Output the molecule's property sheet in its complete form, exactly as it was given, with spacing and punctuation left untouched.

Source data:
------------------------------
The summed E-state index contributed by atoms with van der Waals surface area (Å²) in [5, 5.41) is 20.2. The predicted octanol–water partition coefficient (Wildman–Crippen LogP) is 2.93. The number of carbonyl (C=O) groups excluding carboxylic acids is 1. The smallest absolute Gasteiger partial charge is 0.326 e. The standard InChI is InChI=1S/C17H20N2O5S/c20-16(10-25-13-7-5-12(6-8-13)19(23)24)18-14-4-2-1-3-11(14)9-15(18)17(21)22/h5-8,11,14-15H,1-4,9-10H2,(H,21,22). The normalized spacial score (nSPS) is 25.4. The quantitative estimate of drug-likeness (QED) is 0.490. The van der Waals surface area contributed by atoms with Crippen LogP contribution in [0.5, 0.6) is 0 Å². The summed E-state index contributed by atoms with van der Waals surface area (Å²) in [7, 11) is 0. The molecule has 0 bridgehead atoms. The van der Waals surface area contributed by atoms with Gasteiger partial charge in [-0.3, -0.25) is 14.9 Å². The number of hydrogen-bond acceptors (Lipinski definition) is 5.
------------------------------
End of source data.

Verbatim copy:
The summed E-state index contributed by atoms with van der Waals surface area (Å²) in [5, 5.41) is 20.2. The predicted octanol–water partition coefficient (Wildman–Crippen LogP) is 2.93. The number of carbonyl (C=O) groups excluding carboxylic acids is 1. The smallest absolute Gasteiger partial charge is 0.326 e. The standard InChI is InChI=1S/C17H20N2O5S/c20-16(10-25-13-7-5-12(6-8-13)19(23)24)18-14-4-2-1-3-11(14)9-15(18)17(21)22/h5-8,11,14-15H,1-4,9-10H2,(H,21,22). The normalized spacial score (nSPS) is 25.4. The quantitative estimate of drug-likeness (QED) is 0.490. The van der Waals surface area contributed by atoms with Crippen LogP contribution in [0.5, 0.6) is 0 Å². The summed E-state index contributed by atoms with van der Waals surface area (Å²) in [7, 11) is 0. The molecule has 0 bridgehead atoms. The van der Waals surface area contributed by atoms with Gasteiger partial charge in [-0.3, -0.25) is 14.9 Å². The number of hydrogen-bond acceptors (Lipinski definition) is 5.